Strep throat can vary in the type and severity of symptoms, which usually develop within five days of bacterial exposure. The following symptoms are characteristic of strep throat:

  • Sore throat
  • Fever
  • Trouble swallowing
  • Swollen neck glands
  • Decreased appetite
  • Headache
  • Chills
  • A reddened throat with white patches


Doctors usually prescribe antibiotics to deal with strep throat, and limit the spread of Streptococcus bacteria. Although several different kinds of antibiotic can be prescribed, amoxicillin and penicillin are most common. It can be tempting to stop antibiotic medication when symptoms have improved, but this can trigger a relapse and promote antibiotic resistance, so make sure you take the entire course.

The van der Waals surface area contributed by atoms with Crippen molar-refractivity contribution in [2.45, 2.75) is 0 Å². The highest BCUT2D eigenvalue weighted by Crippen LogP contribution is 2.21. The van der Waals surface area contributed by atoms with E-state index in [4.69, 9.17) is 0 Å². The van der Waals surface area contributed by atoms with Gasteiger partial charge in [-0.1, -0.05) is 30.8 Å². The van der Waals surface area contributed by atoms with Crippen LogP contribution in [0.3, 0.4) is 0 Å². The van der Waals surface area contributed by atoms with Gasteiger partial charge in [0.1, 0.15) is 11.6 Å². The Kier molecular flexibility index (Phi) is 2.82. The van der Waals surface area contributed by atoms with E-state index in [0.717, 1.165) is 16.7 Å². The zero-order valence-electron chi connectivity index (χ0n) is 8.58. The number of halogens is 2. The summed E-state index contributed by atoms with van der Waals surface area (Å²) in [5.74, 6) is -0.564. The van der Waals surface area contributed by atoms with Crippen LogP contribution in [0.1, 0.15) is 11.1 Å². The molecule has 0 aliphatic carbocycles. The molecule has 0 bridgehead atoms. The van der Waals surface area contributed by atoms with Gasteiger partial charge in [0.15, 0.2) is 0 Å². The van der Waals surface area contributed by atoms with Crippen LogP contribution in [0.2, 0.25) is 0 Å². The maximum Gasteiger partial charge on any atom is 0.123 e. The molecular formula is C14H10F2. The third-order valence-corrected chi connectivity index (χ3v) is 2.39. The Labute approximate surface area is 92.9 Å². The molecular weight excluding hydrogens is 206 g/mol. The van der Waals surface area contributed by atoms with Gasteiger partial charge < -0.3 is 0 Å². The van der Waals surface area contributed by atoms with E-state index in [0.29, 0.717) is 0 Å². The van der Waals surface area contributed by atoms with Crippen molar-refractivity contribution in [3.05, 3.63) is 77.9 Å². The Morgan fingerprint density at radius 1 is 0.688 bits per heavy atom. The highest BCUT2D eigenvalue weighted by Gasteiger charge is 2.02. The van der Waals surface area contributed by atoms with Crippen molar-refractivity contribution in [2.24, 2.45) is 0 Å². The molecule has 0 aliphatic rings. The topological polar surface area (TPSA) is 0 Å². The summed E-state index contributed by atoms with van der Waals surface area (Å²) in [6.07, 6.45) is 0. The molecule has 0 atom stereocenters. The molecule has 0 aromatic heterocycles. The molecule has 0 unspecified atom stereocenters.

There are also many home remedies you can use for strep throat to ease your symptoms. These include:

  • Throat lozenges
  • Gargling with salt water
  • Cold-mist humidifiers
  • Over-the-counter painkillers, such as aspirin and ibuprofen
  • Warm drinks, such as herbal teas and lemon water
  • Cold drinks to numb a sore throat

3. Peritonsillar Abscess

Peritonsillar abscess, commonly known as quinsy, is an uncommon, but possibly serious consequence of tonsillitis, which could be the cause for swollen tonsil on one side. This is where pus collects between the throat wall and tonsil, forming an abscess. It’s a result of the bacterial infection spreading from the tonsil to the surrounding region of the mouth. Quinsy is most frequently seen in young adults and adolescents, and can occur more than once.